Contrasting styles on display during Allentown SD charter school hearings
Updated On: Dec 18 2013 08:20:28 AM CST
You'd be hard pressed to find two more different approaches to educating students than was presented during Tuesday night's marathon doubleheader hearings of charter school applicants before the board of directors of the Allentown School District.
First up was the Executive Education Academy Charter School, which advocated for more conservative and traditional themes to the problems that Robert Lysek, CEO of Executive Education Schools, labeled as the "culture, climate and environment" that engulfs the Allentown School District.
The school's operational model seeks to develop business executive leadership skills among candidates who have exhibited no past interest in pursuing such a course.
Serving as a quasi boot-camp for high school dropouts and students with "achievement gap problems," Lysek made his pitch that he'd turn lost academic causes into productive members of the local citizenry and as he put it at one point "protect the greater good" of the student body in the process.
How this would be accomplished would be by seeking to develop and then reward students who displayed "leadership" in the school and the "personal development of their body, mind and spirit," according to one of the school's supporters, Georgia Adams, of Allentown.
"If you don't know who you are, no degree will help you," she said during her speech before the directors.
And the management testified several times Tuesday night that the ongoing professional development of their teachers was a top priority.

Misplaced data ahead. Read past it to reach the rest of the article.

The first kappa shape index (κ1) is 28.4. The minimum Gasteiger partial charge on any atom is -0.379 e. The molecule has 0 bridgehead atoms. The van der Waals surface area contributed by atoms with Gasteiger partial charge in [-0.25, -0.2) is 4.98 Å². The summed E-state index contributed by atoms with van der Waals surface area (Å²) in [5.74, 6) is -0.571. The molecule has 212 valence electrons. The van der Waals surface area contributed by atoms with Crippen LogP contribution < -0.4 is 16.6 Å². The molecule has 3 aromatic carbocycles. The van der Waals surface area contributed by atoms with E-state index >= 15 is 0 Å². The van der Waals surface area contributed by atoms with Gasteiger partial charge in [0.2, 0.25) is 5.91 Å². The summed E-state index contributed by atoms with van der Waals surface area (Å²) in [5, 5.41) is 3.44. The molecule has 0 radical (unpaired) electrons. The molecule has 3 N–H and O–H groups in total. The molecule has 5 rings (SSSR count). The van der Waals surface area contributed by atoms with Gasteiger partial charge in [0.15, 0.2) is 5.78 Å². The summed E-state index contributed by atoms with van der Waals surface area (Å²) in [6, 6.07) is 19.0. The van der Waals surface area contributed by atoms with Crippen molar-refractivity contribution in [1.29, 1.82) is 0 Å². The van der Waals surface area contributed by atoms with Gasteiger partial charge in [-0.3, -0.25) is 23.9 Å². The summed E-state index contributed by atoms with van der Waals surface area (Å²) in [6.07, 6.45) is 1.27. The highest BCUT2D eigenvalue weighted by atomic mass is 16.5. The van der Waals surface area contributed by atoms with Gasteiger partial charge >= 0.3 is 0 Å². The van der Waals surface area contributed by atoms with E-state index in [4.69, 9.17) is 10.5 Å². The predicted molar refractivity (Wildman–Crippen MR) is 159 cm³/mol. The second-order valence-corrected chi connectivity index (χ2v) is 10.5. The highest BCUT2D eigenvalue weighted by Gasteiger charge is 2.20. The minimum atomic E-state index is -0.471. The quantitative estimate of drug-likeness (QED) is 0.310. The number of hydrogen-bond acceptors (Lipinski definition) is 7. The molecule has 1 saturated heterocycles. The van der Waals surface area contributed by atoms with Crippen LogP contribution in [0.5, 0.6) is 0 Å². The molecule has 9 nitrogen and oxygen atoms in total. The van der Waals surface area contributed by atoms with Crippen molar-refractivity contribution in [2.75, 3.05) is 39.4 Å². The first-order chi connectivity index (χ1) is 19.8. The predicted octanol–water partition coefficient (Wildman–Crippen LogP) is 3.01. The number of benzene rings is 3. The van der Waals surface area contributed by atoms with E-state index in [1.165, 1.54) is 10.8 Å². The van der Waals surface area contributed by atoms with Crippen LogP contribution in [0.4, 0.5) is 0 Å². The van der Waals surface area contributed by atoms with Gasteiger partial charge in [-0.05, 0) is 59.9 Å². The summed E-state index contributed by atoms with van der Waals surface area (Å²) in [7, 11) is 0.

The school, which if approved would set up shop at 555 Union Blvd. and would seek to enroll 525 student in their first year out of the gate, had the signatures of 2,000 people and the support of many regional heavy hitters.
About 55 people showed up in the audience to listen to the hearing.
Meaningful, but not different, noted Director Joanne Bauer in her comments against the proposal.
"I did not hear anything that was different,"she said. One of the criteria any applicant must meet is that the charter school addresses a need that is not currently being addressed by the host district.
Bauer wasn't the only director to question that fact, as virtually every single director asked at least one question of the charter school's administration.
What is the reason for the high drop out rate," Director David Zimmerman asked Lysek.
Lysek replied that the poverty level in Allentown and lack of parental involvement as the two top issues. He added that the school would be "relentless" to make sure their students would show up to school and that he would make it cool to go to school.
All well and good Zimmerman said, but what about Allentown students who think it's cooler to smoke dope on the way to school than actually going to school?
Lysek said the school would be ardent in fishing out pot heads in the district.
Whereas Executive Education Academy opted for more rules and structure, LVenture took the completely opposite approach, offering a progressive curriculum predicated upon the theory you can't teach students anything if they aren't engaged personally in their education, according to Mark Lang, executive director of Charter Partners Institute.
"Learning is student directed," in his school where the students wouldn't have teachers as much as they would be "friends" with their instructors who wouldn't actually teach subjects as much as assigning problems and projects for students to address and leading them to finding a solution to it primarily through computer-aided learning.
"Our school would be a learning adventure that is a giant leap out of the box," Lang said at one point during his 15-minute presentation.
The problem he identified that his school would address is that the traditional system simply doesn't take into account what actually motivates students to learn and be prepared to live in the real world.
His school would not issue grades and would not have a fixed schedule for students, but would rather track a student's competency at addressing a problem.
"This is truly a paradigm shift in education," he said.
If approved, LVenture would be a K-12 school at 11th and Hamilton streets.
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